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Mon Oct 1, 2018, 02:02 AM

Sid Miller's Ag Dep't. Knew About Dangerous Pesticide Violations in 2015, Did Nothing for Two Years

On August 17, 2015, Harlingen rancher Danny Davis called in a complaint to the Texas Department of Agriculture (TDA). Like many others who raise cattle and horses near the U.S.-Mexico border, Davis was caught in the state-federal fever tick dragnet — a mandatory program in which South Texas ranchers must allow their animals to be treated with insecticide to kill a deadly tick before they can be sold. Davis told the state regulatory agency that after U.S. Department of Agriculture employees doused seven of his calves in Bayer’s Co-Ral, two of the animals died. He suspected the USDA had used the chemicals incorrectly and wanted the state ag agency to investigate.

It turned out Davis was on to something. In December 2015, a TDA inspector found that USDA pesticide applicators had violated state and federal pesticide laws hundreds of times while applying chemicals to kill the tick, which can carry a disease that causes anemia and death in cattle. The inspector couldn’t prove that Co-Ral was killing cattle, but he did unearth a trove of broken rules. Among his findings: Federal employees failed to keep complete records of pesticide treatments; didn’t always wear protective gear when handling and mixing toxic chemicals; didn’t adequately warn workers about the stout pesticides they’d be handling; indiscriminately sprayed a poison that a federal judge has since instructed the EPA to ban; and regularly dumped Co-Ral onto South Texas ranchlands in violation of the chemical’s label instructions.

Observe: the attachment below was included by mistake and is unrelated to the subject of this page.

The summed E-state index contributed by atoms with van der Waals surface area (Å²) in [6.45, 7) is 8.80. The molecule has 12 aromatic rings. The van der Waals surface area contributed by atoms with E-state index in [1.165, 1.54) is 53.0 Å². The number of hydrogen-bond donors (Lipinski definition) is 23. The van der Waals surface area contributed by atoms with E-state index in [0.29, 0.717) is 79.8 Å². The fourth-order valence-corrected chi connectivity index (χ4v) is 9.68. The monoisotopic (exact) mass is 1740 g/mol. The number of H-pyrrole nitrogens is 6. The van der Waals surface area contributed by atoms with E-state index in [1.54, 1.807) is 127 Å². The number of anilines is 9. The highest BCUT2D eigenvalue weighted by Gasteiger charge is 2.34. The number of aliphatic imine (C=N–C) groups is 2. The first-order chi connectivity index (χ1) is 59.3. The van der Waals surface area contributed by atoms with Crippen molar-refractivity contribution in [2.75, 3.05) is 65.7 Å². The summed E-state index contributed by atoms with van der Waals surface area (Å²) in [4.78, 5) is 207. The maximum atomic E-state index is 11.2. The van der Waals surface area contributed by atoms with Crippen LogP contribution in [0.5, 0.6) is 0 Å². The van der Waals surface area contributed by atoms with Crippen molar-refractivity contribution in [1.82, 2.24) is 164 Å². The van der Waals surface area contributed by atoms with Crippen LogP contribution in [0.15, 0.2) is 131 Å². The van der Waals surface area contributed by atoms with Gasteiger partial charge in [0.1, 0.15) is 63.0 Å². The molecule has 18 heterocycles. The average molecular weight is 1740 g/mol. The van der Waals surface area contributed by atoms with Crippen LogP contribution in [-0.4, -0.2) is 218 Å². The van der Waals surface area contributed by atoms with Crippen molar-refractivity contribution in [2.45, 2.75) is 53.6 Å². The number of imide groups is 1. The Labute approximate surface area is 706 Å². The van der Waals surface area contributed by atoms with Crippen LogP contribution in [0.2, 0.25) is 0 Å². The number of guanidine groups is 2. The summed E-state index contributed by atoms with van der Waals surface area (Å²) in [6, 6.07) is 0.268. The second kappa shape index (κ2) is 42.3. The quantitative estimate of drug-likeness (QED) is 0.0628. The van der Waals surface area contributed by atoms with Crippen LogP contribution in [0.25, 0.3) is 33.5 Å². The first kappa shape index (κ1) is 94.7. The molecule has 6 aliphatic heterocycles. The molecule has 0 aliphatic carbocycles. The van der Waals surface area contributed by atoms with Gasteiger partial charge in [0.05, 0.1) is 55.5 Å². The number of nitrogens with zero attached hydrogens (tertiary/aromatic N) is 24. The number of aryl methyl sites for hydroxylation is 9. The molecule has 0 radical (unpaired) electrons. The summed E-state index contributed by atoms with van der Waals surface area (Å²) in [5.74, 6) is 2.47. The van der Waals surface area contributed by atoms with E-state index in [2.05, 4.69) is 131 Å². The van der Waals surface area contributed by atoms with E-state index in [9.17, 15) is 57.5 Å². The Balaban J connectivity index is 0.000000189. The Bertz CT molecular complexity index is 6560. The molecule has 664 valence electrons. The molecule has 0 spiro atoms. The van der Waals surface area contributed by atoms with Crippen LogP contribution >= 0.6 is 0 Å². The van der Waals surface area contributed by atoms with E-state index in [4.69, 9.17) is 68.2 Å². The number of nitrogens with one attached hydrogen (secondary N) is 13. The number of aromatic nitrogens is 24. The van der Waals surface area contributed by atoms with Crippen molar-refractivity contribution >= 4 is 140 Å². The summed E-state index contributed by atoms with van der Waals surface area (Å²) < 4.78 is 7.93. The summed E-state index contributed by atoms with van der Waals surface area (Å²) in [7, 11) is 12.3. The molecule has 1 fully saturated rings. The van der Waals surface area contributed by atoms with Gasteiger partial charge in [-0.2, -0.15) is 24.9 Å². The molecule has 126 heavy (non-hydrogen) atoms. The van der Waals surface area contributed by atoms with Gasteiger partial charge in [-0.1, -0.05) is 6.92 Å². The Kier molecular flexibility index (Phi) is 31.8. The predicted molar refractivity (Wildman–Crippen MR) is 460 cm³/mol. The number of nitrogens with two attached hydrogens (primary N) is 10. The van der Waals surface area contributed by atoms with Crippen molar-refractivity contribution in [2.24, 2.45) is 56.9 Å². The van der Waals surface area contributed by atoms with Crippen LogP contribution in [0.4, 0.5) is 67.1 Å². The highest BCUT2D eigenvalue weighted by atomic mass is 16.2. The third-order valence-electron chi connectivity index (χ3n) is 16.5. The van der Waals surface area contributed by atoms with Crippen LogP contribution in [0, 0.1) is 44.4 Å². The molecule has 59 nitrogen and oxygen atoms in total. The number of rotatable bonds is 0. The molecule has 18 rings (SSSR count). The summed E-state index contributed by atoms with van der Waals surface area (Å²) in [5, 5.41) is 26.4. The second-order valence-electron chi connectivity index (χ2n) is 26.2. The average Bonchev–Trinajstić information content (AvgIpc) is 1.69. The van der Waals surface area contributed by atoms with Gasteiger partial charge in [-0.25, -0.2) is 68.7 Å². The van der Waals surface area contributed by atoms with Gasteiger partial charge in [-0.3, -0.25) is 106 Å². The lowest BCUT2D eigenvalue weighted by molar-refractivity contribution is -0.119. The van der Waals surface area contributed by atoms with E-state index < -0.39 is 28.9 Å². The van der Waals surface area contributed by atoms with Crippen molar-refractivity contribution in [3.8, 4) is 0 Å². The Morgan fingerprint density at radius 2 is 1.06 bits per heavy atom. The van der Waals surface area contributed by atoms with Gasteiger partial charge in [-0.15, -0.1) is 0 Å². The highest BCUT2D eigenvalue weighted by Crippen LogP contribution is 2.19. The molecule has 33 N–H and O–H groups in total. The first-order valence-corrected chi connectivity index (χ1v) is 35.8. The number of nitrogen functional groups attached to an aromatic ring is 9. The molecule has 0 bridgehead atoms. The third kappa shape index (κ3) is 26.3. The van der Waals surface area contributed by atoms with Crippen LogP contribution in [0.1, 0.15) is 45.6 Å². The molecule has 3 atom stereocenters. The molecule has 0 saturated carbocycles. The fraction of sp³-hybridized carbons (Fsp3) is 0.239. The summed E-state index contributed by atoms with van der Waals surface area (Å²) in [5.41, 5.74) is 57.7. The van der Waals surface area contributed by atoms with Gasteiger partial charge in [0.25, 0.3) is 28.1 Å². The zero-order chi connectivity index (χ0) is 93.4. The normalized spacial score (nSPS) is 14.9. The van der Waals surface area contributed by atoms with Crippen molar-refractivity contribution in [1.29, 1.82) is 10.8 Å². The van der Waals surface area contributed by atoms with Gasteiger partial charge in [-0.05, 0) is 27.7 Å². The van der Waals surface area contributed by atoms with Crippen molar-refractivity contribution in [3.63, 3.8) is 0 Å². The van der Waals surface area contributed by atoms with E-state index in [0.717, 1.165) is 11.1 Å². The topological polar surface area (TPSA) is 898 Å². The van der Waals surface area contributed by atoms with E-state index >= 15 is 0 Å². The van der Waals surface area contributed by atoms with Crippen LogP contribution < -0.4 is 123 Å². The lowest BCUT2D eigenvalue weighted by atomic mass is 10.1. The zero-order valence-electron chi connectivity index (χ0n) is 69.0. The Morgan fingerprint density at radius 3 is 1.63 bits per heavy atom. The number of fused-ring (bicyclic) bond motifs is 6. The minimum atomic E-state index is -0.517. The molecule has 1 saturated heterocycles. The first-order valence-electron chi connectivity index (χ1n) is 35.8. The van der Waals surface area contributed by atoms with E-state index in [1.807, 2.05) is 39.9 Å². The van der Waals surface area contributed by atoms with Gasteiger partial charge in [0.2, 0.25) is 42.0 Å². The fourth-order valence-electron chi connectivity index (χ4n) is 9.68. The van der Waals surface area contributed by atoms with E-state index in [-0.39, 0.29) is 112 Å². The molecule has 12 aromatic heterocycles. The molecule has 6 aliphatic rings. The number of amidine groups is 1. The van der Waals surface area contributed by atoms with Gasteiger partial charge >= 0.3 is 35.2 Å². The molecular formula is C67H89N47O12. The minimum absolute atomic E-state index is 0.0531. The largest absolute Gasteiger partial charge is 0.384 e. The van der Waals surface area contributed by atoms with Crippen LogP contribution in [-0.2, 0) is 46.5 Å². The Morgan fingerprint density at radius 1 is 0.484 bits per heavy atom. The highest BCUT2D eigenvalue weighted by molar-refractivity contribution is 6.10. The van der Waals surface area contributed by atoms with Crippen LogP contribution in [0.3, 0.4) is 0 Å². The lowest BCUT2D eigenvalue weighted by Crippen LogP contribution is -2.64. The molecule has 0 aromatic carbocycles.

All told, Inspector Arturo De La Garza’s investigation implicated 17 USDA employees and revealed an agency culture defined by the regular misuse of highly toxic pesticides in the name of killing ticks.

De La Garza signed and dated his damning 81-page report on December 15, 2015. But Sid Miller’s agriculture department did nothing for two and a half years before finally issuing violations and warnings to wrongdoers in April 2018. What took so long? “The delay in finalizing the agency actions on this issue is solely due to understaffing” of attorneys in the agency’s enforcement division, said Mark Loeffler, a department spokesperson.

Read more: https://www.texasobserver.org/sid-millers-ag-department-knew-about-dangerous-pesticide-violations-in-2015-did-nothing-for-two-years/

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Reply Sid Miller's Ag Dep't. Knew About Dangerous Pesticide Violations in 2015, Did Nothing for Two Years (Original post)
TexasTowelie Oct 2018 OP
dem in texas Oct 2018 #1

Response to TexasTowelie (Original post)

Mon Oct 1, 2018, 02:48 AM

1. Sid's too Busy Going to the Rodeo

He has to go to Oklahoma to get "Jesus" treatments for injuries he got riding in the Rodeo in Mississippi. Wonder who paid for all of that? Texas needs to do a little swamp draining, too.

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